[Osmf-talk] OSMF board face to face meeting (F2F) facilitation.

Mikel Maron mikel.maron at gmail.com
Fri Dec 21 10:40:11 UTC 2018

I'll also add that Gunner has supported the last 3 OSMF Board F2F meetings with remote guidance to us on how to structure a collectively set agenda, and self facilitated meeting.

This starts with a short questionnaire to each Board member with some reflective questions like "what would be the most important things for the *board as a whole* to achieve at this event?" and "what topics do you think board members are most likely to disagree on or desire to debate?". We then group the responses by topic areas, identify collective top priorities, and figure out best format to tackle each. This broadly takes the form of exercises that help with idea generation and identification of common goals, and time to work deeply on a topic towards an end. Everything is obsessively documented for ourselves, and we put focus on capturing actions at the end (Dorothea has been very helpful with this). We've been intending to share notes from last year, but I think just need to make a final review to not disclose anything that's sensitive in nature (these are rare). In the mean time, Peter has written up reviews of the past years on the OSM blog.
One of the most helpful pieces of guidance are things like the "rule of 1", "rule of N". Only one person speaks at a time, and everyone gives them full attention. And in a group of N people, you individually should aim to speak 1/N of the time. Part of Peter's parting recommendations to the Board is that we adopt the rule of N in our meetings and email communication (maybe we should do the same here on osmf-talk ;).
I've taken on the responsibility to coordinate the preparation for Board meetings the past 3 years. It's a lot of work to both do this coordination, and participate fully in the meeting itself. While the 5 of us who have continued on the Board this year are very well practiced at this structure of Board F2F meeting, I think we all agree that for this year we'd like external help.
Concerning cultural diversity, I have experienced Gunner's facilitation in some of the most diverse groups of people imaginable -- digital activists from every corner of the world. He is extremely skilled at creating a space where everyone feels ready willing and able to take part. 
If we were able to align schedules with Gunner, he'll serve us extremely well. There are other people to consider as well.  As Frederik said, we haven't even gotten to that point yet.
ps As you can imagine, there are other perspectives on the purpose and methods of Gunner's support to HOT, but I feel no need to go into it here.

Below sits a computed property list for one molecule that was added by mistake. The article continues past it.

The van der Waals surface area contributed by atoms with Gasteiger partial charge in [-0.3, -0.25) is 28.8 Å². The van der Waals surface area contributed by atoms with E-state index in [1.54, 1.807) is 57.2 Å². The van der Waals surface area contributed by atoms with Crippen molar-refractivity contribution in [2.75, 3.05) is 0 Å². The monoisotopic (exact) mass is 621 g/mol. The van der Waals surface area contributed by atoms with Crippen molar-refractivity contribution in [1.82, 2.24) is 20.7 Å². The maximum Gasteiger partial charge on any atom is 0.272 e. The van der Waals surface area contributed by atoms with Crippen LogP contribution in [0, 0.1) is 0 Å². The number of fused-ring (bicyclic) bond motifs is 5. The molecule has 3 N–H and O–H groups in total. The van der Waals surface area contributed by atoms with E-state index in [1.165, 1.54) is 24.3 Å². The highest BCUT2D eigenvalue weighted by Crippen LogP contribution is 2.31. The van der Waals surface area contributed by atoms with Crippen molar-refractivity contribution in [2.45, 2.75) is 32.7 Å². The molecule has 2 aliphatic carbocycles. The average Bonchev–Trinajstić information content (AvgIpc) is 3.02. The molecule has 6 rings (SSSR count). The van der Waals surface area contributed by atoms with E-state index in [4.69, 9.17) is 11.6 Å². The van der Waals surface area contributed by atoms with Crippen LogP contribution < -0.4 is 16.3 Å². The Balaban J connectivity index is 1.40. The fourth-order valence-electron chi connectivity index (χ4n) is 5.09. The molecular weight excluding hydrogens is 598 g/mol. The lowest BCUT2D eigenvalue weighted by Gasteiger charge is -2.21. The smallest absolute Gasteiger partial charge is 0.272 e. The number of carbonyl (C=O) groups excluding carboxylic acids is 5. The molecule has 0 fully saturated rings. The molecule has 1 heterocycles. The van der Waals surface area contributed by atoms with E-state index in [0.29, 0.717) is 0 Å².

* Mikel Maron * +14152835207 @mikel s:mikelmaron 

    On Friday, December 21, 2018, 5:03:54 AM EST, Frederik Ramm <frederik at remote.org> wrote:  

I see your points but I don't think they are an issue for us.

Regarding diversity, if you are looking for a facilitator is it then not
best to have someone who offers *least* diversity? The role of a
facilitator is not to bring in new ideas but to bring out what's in
those they are working with.

Regarding Allen's history of working with other organisations, I browsed
the links you sent and it seems that you are mostly concerned about
Allen having advised HOT US Inc, on several occasions, to be less open
than you would have liked.

This was in the context of HOT US Inc asking themselves how to best
"become a multi-million dollar organization" (quote from Severin's
document). In such a context, dropping openness and transparency (which
can often mean a cacophony of voices) in favour of a streamlined
narrative to appeal to donors can very well be the right approach! But
the OSMF doesn't strive to become a multi-million dollar organization so
I think you don't have to worry here.

We discussed using Allen as a facilitator, not a business consultant.
The facilitator will certainly not be granted (quote from Severin) "a
growing importance in the strategic decisions of the organization". We
are not looking for strategic advice from Allen, just for the service to
help conducting a meeting.

A good facilitator helps people in a meeting express themselves and work
constructively. It is not the role of the facilitator to convince people
of one idea or another. Taken to the extreme, if a facilitator works
with a board of crooks aspiring to world domination through crime, then
the role of the facilitator is to help them to come up with the best
possible action plan for world domination through crime - not to make
them see the error of their ways an become good people.

I've worked with Allen in one board meeting in the past and while I
found his style a bit too American for my taste, I never had the
impression that he was recommending something that wasn't already there
in the people attending. I do not recall any advice to (quote from
Severin again) "speak externally with (that) one voice".

Having said all that, there are many other people out there who can
certainly fill the role of facilitator just as well. We haven't even
discussed timing and location yet, and Allen might not even be available
at the time and location we choose. Asking Allen to facilitate the
meeting has been *suggested* at yesterday's board meeting, it hasn't
been *decided*.


Frederik Ramm  ##  eMail frederik at remote.org  ##  N49°00'09" E008°23'33"

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